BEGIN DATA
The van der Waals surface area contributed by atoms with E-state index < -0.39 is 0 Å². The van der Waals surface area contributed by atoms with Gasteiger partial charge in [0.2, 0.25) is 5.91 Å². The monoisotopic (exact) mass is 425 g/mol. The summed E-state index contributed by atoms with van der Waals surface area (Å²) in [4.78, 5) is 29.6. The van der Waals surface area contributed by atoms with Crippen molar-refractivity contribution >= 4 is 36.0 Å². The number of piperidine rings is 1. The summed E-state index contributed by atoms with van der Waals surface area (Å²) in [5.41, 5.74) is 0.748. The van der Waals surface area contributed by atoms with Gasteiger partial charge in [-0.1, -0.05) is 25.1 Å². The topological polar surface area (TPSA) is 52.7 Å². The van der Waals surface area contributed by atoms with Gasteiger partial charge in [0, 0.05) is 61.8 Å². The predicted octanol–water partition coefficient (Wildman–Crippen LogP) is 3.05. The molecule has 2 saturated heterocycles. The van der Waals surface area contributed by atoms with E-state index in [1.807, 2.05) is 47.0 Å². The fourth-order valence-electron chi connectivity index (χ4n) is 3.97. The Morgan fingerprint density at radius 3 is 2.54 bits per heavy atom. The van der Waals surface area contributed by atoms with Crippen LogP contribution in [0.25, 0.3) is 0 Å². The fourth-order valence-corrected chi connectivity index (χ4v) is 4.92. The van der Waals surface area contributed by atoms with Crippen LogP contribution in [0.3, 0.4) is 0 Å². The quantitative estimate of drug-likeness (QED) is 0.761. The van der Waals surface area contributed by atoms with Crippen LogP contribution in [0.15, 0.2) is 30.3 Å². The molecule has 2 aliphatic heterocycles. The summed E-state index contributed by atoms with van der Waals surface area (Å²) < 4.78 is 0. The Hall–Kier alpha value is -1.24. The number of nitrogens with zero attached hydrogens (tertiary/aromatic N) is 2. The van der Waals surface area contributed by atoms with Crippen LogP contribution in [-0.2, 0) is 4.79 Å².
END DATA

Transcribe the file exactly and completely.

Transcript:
The van der Waals surface area contributed by atoms with E-state index < -0.39 is 0 Å². The van der Waals surface area contributed by atoms with Gasteiger partial charge in [0.2, 0.25) is 5.91 Å². The monoisotopic (exact) mass is 425 g/mol. The summed E-state index contributed by atoms with van der Waals surface area (Å²) in [4.78, 5) is 29.6. The van der Waals surface area contributed by atoms with Crippen molar-refractivity contribution >= 4 is 36.0 Å². The number of piperidine rings is 1. The summed E-state index contributed by atoms with van der Waals surface area (Å²) in [5.41, 5.74) is 0.748. The van der Waals surface area contributed by atoms with Gasteiger partial charge in [-0.1, -0.05) is 25.1 Å². The topological polar surface area (TPSA) is 52.7 Å². The van der Waals surface area contributed by atoms with Gasteiger partial charge in [0, 0.05) is 61.8 Å². The predicted octanol–water partition coefficient (Wildman–Crippen LogP) is 3.05. The molecule has 2 saturated heterocycles. The van der Waals surface area contributed by atoms with E-state index in [1.807, 2.05) is 47.0 Å². The fourth-order valence-electron chi connectivity index (χ4n) is 3.97. The Morgan fingerprint density at radius 3 is 2.54 bits per heavy atom. The van der Waals surface area contributed by atoms with Crippen LogP contribution in [0.25, 0.3) is 0 Å². The fourth-order valence-corrected chi connectivity index (χ4v) is 4.92. The van der Waals surface area contributed by atoms with Crippen LogP contribution in [0.3, 0.4) is 0 Å². The quantitative estimate of drug-likeness (QED) is 0.761. The van der Waals surface area contributed by atoms with Crippen LogP contribution in [0.15, 0.2) is 30.3 Å². The molecule has 2 aliphatic heterocycles. The summed E-state index contributed by atoms with van der Waals surface area (Å²) < 4.78 is 0. The Hall–Kier alpha value is -1.24. The number of nitrogens with zero attached hydrogens (tertiary/aromatic N) is 2. The van der Waals surface area contributed by atoms with Crippen LogP contribution in [-0.2, 0) is 4.79 Å².